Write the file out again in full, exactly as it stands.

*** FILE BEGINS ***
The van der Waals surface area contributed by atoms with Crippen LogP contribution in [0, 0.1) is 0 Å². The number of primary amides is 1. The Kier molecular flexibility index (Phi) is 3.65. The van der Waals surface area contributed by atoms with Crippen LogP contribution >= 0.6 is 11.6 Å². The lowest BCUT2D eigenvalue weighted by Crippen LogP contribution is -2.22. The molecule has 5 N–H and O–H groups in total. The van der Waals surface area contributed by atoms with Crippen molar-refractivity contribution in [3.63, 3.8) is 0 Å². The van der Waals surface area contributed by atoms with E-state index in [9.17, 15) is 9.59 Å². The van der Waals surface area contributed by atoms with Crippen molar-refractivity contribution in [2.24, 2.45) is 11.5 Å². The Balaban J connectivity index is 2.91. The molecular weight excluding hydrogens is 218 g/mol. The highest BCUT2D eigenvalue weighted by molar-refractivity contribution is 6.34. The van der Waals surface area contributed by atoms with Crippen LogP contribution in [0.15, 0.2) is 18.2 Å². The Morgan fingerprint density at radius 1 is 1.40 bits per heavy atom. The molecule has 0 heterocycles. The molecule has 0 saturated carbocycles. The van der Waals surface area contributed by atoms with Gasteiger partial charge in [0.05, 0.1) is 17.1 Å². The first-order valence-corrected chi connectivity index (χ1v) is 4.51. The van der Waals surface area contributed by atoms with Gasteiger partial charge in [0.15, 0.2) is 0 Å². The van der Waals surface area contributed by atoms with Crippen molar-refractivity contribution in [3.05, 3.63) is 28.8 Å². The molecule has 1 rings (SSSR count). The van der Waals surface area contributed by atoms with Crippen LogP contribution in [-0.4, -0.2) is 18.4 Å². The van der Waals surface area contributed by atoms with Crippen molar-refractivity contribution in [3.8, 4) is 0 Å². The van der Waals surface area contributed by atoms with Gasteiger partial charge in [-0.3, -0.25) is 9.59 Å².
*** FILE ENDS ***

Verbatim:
The van der Waals surface area contributed by atoms with Crippen LogP contribution in [0, 0.1) is 0 Å². The number of primary amides is 1. The Kier molecular flexibility index (Phi) is 3.65. The van der Waals surface area contributed by atoms with Crippen LogP contribution >= 0.6 is 11.6 Å². The lowest BCUT2D eigenvalue weighted by Crippen LogP contribution is -2.22. The molecule has 5 N–H and O–H groups in total. The van der Waals surface area contributed by atoms with Crippen molar-refractivity contribution in [3.63, 3.8) is 0 Å². The van der Waals surface area contributed by atoms with E-state index in [9.17, 15) is 9.59 Å². The van der Waals surface area contributed by atoms with Crippen molar-refractivity contribution in [2.24, 2.45) is 11.5 Å². The Balaban J connectivity index is 2.91. The molecular weight excluding hydrogens is 218 g/mol. The highest BCUT2D eigenvalue weighted by molar-refractivity contribution is 6.34. The van der Waals surface area contributed by atoms with Crippen LogP contribution in [0.15, 0.2) is 18.2 Å². The Morgan fingerprint density at radius 1 is 1.40 bits per heavy atom. The molecule has 0 heterocycles. The molecule has 0 saturated carbocycles. The van der Waals surface area contributed by atoms with Gasteiger partial charge in [0.05, 0.1) is 17.1 Å². The first-order valence-corrected chi connectivity index (χ1v) is 4.51. The van der Waals surface area contributed by atoms with Gasteiger partial charge in [0.15, 0.2) is 0 Å². The van der Waals surface area contributed by atoms with Crippen molar-refractivity contribution in [3.05, 3.63) is 28.8 Å². The molecule has 1 rings (SSSR count). The van der Waals surface area contributed by atoms with Crippen LogP contribution in [-0.4, -0.2) is 18.4 Å². The van der Waals surface area contributed by atoms with Crippen molar-refractivity contribution in [3.8, 4) is 0 Å². The van der Waals surface area contributed by atoms with Gasteiger partial charge in [-0.3, -0.25) is 9.59 Å².